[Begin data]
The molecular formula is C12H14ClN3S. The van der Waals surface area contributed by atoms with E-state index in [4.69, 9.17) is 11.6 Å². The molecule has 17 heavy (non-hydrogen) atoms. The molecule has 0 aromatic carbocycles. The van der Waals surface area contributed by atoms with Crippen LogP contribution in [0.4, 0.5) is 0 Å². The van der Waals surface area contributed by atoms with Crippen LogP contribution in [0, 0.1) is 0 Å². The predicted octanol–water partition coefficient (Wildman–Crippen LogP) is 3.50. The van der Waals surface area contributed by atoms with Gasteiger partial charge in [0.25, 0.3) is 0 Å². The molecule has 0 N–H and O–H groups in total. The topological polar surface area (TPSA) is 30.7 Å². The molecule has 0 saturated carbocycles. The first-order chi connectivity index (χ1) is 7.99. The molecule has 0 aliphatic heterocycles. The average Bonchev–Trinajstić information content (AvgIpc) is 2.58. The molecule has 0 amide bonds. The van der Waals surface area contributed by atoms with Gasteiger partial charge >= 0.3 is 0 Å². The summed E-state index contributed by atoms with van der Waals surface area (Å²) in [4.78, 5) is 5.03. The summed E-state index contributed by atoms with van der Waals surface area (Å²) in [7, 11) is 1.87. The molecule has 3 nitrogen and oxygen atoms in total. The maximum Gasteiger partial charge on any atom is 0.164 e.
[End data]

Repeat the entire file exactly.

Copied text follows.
The molecular formula is C12H14ClN3S. The van der Waals surface area contributed by atoms with E-state index in [4.69, 9.17) is 11.6 Å². The molecule has 17 heavy (non-hydrogen) atoms. The molecule has 0 aromatic carbocycles. The van der Waals surface area contributed by atoms with Crippen LogP contribution in [0.4, 0.5) is 0 Å². The van der Waals surface area contributed by atoms with Crippen LogP contribution in [0, 0.1) is 0 Å². The predicted octanol–water partition coefficient (Wildman–Crippen LogP) is 3.50. The van der Waals surface area contributed by atoms with Gasteiger partial charge in [0.25, 0.3) is 0 Å². The molecule has 0 N–H and O–H groups in total. The topological polar surface area (TPSA) is 30.7 Å². The molecule has 0 saturated carbocycles. The first-order chi connectivity index (χ1) is 7.99. The molecule has 0 aliphatic heterocycles. The average Bonchev–Trinajstić information content (AvgIpc) is 2.58. The molecule has 0 amide bonds. The van der Waals surface area contributed by atoms with Gasteiger partial charge >= 0.3 is 0 Å². The summed E-state index contributed by atoms with van der Waals surface area (Å²) in [4.78, 5) is 5.03. The summed E-state index contributed by atoms with van der Waals surface area (Å²) in [7, 11) is 1.87. The molecule has 3 nitrogen and oxygen atoms in total. The maximum Gasteiger partial charge on any atom is 0.164 e.